When they do, pick the tube up but carefully (you don’t want them to flee) – you might want to cover both ends with your hands to prevent another escape.

When All Else Fails: Option 1 Get A Store Bought Trap (400)

If you can’t find your rat using all the tricks and tips above, then it’s time to consider a trap. Don’t worry, we’re only talking about traps that won’t harm your rat. You can either use a store bought trap or you can make your own. Let’s start with store bought traps.

Buy The Right Trap

You need to make sure that the trap you buy is designed to capture the rat and not kill it. You must make certain that the trap is labelled as “humane” or a “live trap” – if you’re in any doubt, don’t buy it.

Watch out for the label “humane killing” which is used when the trap kills the animal instantly without pain. You don’t want one of those.

The Havahart Mouse Trap

The “have a heart” trap is a great trap because it has two open sides and that means the rat can wander in easily. They are a little more expensive than some of the other traps but it may be worth it to you in order to increase your chances of catching your rat.

They are made from wire mesh and are completely safe for both you as a user and the rat.

You place a treat (“the bait”) in the center of the trap. This forces the rat to enter the trap to claim the treat rather than being able to steal it from a side without going inside.

You should use a very small amount of peanut butter to stick the treat to the center of the cage (don’t use a lot – rats can choke on peanut butter).

When the rat is trapped – there is a lot of room inside for it to move around safely.

The Smart Mouse Trap

The prettiest of the mouse traps is the smart mouse trap and it’s a big favorite of animal charities globally.

You need to choose a bait with a very strong odor in order for the rat to detect it because in this trap – the rat doesn’t actually get to eat the bait. We’d recommend a strong cheese or some fried bacon.

When the rat enters the trap, the door drops down behind it and it can’t leave.

Because the rat can’t eat the bait, you might want to leave some treats in the housing for it to eat until you get back to it.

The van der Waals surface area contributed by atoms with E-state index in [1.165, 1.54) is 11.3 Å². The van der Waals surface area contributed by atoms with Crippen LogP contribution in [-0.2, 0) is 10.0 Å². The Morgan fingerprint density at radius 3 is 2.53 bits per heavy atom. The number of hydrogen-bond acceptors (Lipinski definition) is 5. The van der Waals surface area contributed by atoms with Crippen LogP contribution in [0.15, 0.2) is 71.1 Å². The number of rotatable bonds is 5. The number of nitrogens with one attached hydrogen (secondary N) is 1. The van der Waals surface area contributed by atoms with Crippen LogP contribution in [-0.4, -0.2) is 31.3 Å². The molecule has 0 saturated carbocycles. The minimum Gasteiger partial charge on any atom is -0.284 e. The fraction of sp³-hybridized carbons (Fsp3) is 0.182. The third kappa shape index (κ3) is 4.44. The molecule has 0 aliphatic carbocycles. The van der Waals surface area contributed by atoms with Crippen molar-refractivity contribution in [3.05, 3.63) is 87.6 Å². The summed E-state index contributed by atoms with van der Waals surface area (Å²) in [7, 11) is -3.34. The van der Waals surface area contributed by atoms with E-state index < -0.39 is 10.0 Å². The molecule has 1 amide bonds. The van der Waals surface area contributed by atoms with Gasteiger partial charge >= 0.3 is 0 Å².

Use Treats As Bait

You can use a line of treats leading up to the trap to entice your rat to go near it if you want. Try to pick whatever it is that you rat really loves but don’t leave out so many treats that the rat is too full to care about the treat in the trap.

Make Sure To Check The Trap Everyday

You should try to check the trap every 2 hours because a rat shouldn’t be left without water for much longer than this.

If you’re not getting a result, check the bait – is it gone? If so, the rat has probably got it and not set off the trap.

If the bait is still there. Give it a day and then move the location of the trap or alternatively, change the bait that you are using.

When All Else Fails: Option 2 Make A Trash Can Trap

If you can’t find a trap locally or you don’t want to pay for one – you can always make one and the first homemade trap is the trash can trap.

The Ingredients

You don’t need much for this trap:

  • A trash can (which is deep enough that the rat can’t leap out of it)
  • An empty toilet roll tube
  • Some bait (that’s a treat your rat loves)
  • Some scotch tape
  • Two quarters (or other small weights)

How To Place The Trap

OK, you need the rat to fall into the trash can, so you need to position this trap next to a counter or table. You line the trash can with some bedding (to help break the rats fall) but don’t put in so much that it provides a platform for your rat to leap out of the trash can from.

Get The Toilet Paper Tube Ready